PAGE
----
5 candidates vie for 2 at-large seats
Editor’s note: This is the second of two stories on the Oct. 11 city council candidate forum hosted by the Marshalltown Area Chamber of Commerce. Thursday’s first installment featured mayoral candidates Joel Greer and Gary Thompson. Also included was first ward candidate Sue Cahill.
Two incumbents and three challengers are competing for two city council at-large seats in the Nov. 7 election.
Incumbent Bill Martin is running for his second four-year term while Bethany Wirin is seeking her fourth-four year term.
Martin is a retired school counselor and community college administrator who has lived in Marshalltown since 1971.
Wirin, a native, is the only woman on the council, and also serves as mayor pro-tem. That means she substitutes for Mayor Jim Lowrance when he is not available.
She recently was hired as director of the Marshalltown Christian School.
Martin and Wirin touted their experience and interpersonal skills, which they said contributed to a number of major accomplishments benefitting residents. They ranged from replacing severely dilapidated fire and police stations with the new joint police-fire department headquarters under construction, to major street improvements to the hiring of competent fire and police chiefs and a new city administrator.
Challengers are Mark Eaton, Brittany O’Shea, and David Shearer, and all called for major change.
“We have a large incumbent group who are bored with their job,” said Eaton, a native and consultant who recently moved from Utah. “They want more participation from people but recently approved a council manual which makes it harder to have a discussion in front of the council.”
Eaton said the previous policy was more citizen-friendly allowing for good discussion.
“They (the council) did not like that,” he said. “Now, as a citizen, you get up and state what you want … and they get up and rebut you and there is no more discussion … that is it. That is the change.”
Eaton was also critical of the council for initiating miscellaneous fees, specifically one for storm water runoff.
Eaton said his skill set as an engineer and “logical thinker” would lend itself to councilor duties.
O’Shea and Shearer called for improving outreach to citizens, to using more social media tools, to frugal spending.
O’Shea said she was motivated to make her second run for public office after attending “I Give a Dam About Marshalltown” meetings.
“I got the itch,” she said. “I, along with several others, applied to be appointed to a vacant school board seat but Ben Fletcher was selected … he is doing a good job.”
O’Shea, a Cedar Rapids native, is a stay-at-home mom who said she would have a lot of time to research issues and to reply to constituent’s concerns.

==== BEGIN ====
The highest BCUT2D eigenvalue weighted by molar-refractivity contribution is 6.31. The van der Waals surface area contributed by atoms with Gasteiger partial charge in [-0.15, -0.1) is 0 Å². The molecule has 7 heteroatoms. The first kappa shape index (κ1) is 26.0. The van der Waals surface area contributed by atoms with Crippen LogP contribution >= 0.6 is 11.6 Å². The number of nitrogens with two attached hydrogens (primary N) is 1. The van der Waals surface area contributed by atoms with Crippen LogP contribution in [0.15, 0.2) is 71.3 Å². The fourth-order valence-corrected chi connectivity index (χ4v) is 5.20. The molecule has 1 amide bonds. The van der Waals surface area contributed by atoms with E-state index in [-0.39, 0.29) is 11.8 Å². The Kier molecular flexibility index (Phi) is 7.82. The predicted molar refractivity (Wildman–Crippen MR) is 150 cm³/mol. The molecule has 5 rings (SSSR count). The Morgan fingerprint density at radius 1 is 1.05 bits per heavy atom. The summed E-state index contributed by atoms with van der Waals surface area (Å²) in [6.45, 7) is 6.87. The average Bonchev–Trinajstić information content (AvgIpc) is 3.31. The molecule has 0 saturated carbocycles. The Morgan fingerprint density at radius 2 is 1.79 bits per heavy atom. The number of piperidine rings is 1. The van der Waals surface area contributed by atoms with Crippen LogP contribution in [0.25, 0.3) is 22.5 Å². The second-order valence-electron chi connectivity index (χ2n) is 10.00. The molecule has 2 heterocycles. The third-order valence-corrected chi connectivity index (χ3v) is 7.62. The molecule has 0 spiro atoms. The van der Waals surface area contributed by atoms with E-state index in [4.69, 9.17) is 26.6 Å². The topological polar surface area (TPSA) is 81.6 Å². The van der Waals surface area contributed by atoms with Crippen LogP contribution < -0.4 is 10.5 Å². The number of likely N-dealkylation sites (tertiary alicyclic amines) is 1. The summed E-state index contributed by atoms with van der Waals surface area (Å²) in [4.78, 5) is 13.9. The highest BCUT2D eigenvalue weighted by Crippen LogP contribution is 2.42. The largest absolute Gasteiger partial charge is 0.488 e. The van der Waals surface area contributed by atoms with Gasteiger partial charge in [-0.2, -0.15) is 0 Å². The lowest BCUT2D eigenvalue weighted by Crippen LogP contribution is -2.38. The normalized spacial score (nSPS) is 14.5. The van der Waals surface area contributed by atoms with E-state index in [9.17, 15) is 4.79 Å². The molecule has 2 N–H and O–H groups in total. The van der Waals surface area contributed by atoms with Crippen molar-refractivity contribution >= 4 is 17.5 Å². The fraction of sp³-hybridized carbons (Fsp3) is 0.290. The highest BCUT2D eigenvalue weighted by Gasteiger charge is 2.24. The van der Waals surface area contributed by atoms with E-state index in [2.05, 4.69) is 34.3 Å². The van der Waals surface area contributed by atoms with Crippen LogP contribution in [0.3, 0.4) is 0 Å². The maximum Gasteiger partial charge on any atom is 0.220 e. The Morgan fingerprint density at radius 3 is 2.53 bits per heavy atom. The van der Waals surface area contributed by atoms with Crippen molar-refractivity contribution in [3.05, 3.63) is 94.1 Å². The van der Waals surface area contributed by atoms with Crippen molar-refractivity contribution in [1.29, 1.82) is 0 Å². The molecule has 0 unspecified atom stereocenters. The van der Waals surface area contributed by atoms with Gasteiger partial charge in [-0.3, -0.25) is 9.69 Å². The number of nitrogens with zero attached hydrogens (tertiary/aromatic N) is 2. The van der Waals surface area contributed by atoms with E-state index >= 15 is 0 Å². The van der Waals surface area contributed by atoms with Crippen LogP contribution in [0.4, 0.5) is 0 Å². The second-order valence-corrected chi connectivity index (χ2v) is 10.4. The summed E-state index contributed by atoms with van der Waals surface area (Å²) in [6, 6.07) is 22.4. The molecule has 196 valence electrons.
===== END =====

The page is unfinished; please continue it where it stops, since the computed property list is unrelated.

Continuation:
Shearer, a pastor, said he served on the city council approximately 40 years ago as a young man in his 20s.
“A lot has changed,” he said. “When I was on the council, we had consent agenda items (on city expenditures) totaling $40,000 … now they are in the millions … a councilor acts as a liaison between the city and the community as well, but one is there to get behind your department heads … your main role is to govern and present policy.”
Incumbent Mike Gowdy is running unopposed for his second four-year term. He is a retired optician now in his 44th year as resident.
He credited the late first ward councilor Bob Schubert for motivating him to run for public office, and for advice in decision making.
” ‘Always stand tall in making decisions, and think about what your decision will do to the community,’ “Schubert said.
Gowdy told the T-R earlier this year he would not run-for re-election if a young adult in the ward took out nomination papers.
That did not take place.
Gowdy echoed what all incumbents said about their concern state of Iowa “backfill” funds allocated to towns to replace commercial property tax revenue “roll back” several years ago under the Branstad administration may be reduced, or eliminated by the state legislature next year, or no later than 2020.
“The council will have to work aggressively to replace those funds,” he said. “Failure to do so would cause a significant deficit in the city’s $50 million-dollar budget.”
He and other incumbents said local challenges include providing affordable housing for all income levels, but also said ongoing construction at “The Willows” senior living complex among others, were positives for Marshalltown.
Questions asked of all candidates were emailed to the Chamber office in advance. Written questions were also taken from the audience and read by moderator Todd Steinkamp.
The event was streamed live on Internet by local KDAO-TV. Visit KDAO.com for re-broadcast schedule.
T-R candidate profiles
Beginning Sunday, the Times-Republican will publish candidate profiles running for 10 consecutive days.
Additionally, the T-R and Iowa Valley Community College District will host a debate showcasing the five candidates for two at-large seats 6 – 7:30 p.m, Oct. 24. A second debate, 6 – 7:30 p.m., Oct. 25, features mayoral hopefuls Joel Greer and Gary Thompson. Also present will be first ward candidate Sue Cahill (incumbent Dan Kester will be away on business) with additional remarks by Gowdy. Both debates will be moderated by T-R Managing Editor Jeff Hutton.
Early voting is underway at the Marshall County Auditor’s Office. Contact 641-754-6323 for more information.
Contact Mike Donahey at 641-753-6611 or firstname.lastname@example.org